The Google blog gave these questions as a guideline for creating trustworthy content:
- Would you trust the information presented in this article?
- Is this article written by an expert/enthusiast who knows the topic well, or is it shallow in nature?
- Is the site a recognized authority on the topic?
- Would you recognize this site as an authoritative source when mentioned by name?
- Is this the sort of page you’d want to bookmark, share with a friend, or recommend?
These rules apply to all your content – web pages, newsroom, articles, press releases, and blogs.
The Penguin update focused on the difference between owned and earned links. That’s something PR practitioners should be able to grasp quite easily. It’s about the value of third-party endorsement and why editorial overage of your brand carries more weight than an ad.
When you produce and publish content about your company, you obviously present the brand in the best possible light. It’s called ‘owned media.’ It could be your website, your blog, articles you write or your social content, such as posts on your Facebook page. Even when that content is syndicated to other sites, or distributed on the wire and picked up by other sites, it is still owned media. You produced it.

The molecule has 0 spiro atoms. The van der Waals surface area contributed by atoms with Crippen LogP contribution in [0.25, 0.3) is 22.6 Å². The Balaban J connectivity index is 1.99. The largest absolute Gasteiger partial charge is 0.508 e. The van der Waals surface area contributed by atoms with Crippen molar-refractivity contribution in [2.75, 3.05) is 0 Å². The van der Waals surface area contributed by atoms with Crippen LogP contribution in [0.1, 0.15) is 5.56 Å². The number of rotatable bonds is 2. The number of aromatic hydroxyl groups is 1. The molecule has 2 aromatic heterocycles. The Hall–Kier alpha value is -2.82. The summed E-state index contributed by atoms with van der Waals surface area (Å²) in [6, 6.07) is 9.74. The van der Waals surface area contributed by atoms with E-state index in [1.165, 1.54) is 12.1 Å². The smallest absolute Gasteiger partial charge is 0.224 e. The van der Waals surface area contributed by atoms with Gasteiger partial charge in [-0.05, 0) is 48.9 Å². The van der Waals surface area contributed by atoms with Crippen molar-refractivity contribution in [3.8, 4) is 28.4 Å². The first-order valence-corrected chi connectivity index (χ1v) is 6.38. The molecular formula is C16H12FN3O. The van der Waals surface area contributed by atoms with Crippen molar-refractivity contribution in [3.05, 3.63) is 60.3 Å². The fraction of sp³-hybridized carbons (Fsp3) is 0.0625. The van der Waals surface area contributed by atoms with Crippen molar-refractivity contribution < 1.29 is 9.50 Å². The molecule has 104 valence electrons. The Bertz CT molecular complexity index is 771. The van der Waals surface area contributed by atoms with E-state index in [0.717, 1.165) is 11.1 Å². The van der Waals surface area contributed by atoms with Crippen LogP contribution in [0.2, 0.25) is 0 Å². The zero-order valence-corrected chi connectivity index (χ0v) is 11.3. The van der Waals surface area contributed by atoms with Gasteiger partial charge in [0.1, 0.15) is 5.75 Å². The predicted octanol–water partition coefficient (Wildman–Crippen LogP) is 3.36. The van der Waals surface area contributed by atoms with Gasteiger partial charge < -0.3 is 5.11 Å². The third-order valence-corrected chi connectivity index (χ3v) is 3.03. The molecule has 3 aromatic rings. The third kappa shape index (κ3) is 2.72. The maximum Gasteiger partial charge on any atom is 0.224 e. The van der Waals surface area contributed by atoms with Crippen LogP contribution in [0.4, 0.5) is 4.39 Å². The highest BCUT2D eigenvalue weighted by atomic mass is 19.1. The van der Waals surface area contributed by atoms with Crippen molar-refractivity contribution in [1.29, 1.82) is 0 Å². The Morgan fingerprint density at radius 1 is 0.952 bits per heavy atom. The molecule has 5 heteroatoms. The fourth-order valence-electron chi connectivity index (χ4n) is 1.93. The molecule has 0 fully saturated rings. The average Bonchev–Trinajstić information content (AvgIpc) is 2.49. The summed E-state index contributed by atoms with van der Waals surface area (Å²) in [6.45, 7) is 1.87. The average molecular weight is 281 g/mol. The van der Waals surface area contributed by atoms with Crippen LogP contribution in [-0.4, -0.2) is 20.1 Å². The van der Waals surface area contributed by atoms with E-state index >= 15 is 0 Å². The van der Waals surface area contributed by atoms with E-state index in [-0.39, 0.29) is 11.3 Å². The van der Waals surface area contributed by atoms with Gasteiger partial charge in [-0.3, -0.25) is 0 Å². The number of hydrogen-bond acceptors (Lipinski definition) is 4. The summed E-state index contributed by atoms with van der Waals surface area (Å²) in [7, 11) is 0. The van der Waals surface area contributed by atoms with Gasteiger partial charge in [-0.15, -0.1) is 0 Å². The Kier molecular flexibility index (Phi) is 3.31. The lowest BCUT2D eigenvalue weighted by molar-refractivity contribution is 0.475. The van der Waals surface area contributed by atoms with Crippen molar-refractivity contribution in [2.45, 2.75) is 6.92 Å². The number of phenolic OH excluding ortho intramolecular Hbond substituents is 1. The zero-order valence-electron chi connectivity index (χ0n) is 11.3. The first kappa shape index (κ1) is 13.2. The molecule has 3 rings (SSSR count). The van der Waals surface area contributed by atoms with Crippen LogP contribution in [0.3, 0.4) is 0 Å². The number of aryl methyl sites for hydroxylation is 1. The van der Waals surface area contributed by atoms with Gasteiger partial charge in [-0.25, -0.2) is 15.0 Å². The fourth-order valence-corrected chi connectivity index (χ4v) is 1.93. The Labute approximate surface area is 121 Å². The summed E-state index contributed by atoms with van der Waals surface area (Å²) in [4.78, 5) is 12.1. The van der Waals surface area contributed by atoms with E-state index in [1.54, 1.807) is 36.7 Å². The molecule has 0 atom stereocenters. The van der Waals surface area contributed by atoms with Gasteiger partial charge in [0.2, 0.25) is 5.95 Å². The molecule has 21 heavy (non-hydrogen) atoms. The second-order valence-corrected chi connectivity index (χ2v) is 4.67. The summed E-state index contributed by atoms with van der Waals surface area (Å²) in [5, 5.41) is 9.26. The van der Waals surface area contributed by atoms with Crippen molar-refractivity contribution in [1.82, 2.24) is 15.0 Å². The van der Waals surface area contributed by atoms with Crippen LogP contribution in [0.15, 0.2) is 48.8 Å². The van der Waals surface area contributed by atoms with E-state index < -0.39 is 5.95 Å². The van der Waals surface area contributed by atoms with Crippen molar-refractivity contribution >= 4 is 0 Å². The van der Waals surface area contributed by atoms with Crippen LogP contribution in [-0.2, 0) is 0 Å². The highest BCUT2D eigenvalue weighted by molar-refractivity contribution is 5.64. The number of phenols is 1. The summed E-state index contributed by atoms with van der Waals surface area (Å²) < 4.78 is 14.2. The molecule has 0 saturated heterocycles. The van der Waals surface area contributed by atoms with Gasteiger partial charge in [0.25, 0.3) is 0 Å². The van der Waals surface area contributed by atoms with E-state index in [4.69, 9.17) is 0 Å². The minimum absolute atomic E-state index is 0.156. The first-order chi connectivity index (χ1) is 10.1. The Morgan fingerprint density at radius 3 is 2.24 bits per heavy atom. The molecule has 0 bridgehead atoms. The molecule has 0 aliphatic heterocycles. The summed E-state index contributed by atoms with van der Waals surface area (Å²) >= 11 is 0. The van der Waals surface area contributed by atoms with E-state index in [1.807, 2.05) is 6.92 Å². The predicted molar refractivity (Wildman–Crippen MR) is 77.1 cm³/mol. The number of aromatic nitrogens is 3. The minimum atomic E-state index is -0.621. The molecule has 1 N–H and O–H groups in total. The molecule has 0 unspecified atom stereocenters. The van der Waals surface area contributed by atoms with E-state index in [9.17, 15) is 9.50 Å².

When someone else with no vested interest publishes good things about a brand, it has much more credibility than what we say ourselves. That’s earned media. Media relations is all about earned media. We know how that works; it’s one of the core functions of PR.
Using that same logic, Google regards any link that you put into a piece of content about the brand (press release, article, blog post, infographic) as an owned link. You created the content and you placed that link there. No getting away from it – that is owned, not earned. Any link that you created is owned.
Google is all about earned links. Inbound links, those links from other sites pointing to your content, have always been a large part of Google’s ranking algorithm. Google looks for third-party endorsement. They check to see who links to your website, blog, Facebook page. A link is regarded as a vote of confidence in your content. It’s like getting the “Good Housekeeping Seal of Approval”.